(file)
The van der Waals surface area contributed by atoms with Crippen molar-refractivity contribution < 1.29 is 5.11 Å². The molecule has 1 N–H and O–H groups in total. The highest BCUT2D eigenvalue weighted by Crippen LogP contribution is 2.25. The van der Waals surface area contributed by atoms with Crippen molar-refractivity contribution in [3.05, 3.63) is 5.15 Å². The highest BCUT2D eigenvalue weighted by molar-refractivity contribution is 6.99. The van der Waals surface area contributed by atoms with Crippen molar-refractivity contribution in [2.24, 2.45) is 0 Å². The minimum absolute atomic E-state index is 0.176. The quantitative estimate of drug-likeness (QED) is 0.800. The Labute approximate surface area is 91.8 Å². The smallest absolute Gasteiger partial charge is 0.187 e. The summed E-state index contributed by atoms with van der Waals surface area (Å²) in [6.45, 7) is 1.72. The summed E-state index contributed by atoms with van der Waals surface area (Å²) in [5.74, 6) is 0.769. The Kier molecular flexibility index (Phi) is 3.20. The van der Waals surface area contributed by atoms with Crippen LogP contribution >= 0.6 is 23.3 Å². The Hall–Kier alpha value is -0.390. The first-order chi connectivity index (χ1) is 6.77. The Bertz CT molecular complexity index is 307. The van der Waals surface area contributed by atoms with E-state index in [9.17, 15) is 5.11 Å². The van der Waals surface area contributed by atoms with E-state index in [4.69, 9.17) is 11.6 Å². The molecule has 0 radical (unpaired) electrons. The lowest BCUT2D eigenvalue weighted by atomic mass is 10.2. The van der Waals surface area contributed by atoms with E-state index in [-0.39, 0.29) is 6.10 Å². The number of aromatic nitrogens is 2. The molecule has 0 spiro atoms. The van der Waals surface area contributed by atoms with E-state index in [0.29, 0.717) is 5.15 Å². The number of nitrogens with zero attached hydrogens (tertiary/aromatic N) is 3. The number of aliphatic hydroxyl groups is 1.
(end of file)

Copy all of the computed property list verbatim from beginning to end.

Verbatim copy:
The van der Waals surface area contributed by atoms with Crippen molar-refractivity contribution < 1.29 is 5.11 Å². The molecule has 1 N–H and O–H groups in total. The highest BCUT2D eigenvalue weighted by Crippen LogP contribution is 2.25. The van der Waals surface area contributed by atoms with Crippen molar-refractivity contribution in [3.05, 3.63) is 5.15 Å². The highest BCUT2D eigenvalue weighted by molar-refractivity contribution is 6.99. The van der Waals surface area contributed by atoms with Crippen molar-refractivity contribution in [2.24, 2.45) is 0 Å². The minimum absolute atomic E-state index is 0.176. The quantitative estimate of drug-likeness (QED) is 0.800. The Labute approximate surface area is 91.8 Å². The smallest absolute Gasteiger partial charge is 0.187 e. The summed E-state index contributed by atoms with van der Waals surface area (Å²) in [6.45, 7) is 1.72. The summed E-state index contributed by atoms with van der Waals surface area (Å²) in [5.74, 6) is 0.769. The Kier molecular flexibility index (Phi) is 3.20. The van der Waals surface area contributed by atoms with Crippen LogP contribution >= 0.6 is 23.3 Å². The Hall–Kier alpha value is -0.390. The first-order chi connectivity index (χ1) is 6.77. The Bertz CT molecular complexity index is 307. The van der Waals surface area contributed by atoms with E-state index in [9.17, 15) is 5.11 Å². The van der Waals surface area contributed by atoms with E-state index in [4.69, 9.17) is 11.6 Å². The molecule has 0 radical (unpaired) electrons. The lowest BCUT2D eigenvalue weighted by atomic mass is 10.2. The van der Waals surface area contributed by atoms with E-state index in [-0.39, 0.29) is 6.10 Å². The number of aromatic nitrogens is 2. The molecule has 0 spiro atoms. The van der Waals surface area contributed by atoms with E-state index in [0.29, 0.717) is 5.15 Å². The number of nitrogens with zero attached hydrogens (tertiary/aromatic N) is 3. The number of aliphatic hydroxyl groups is 1.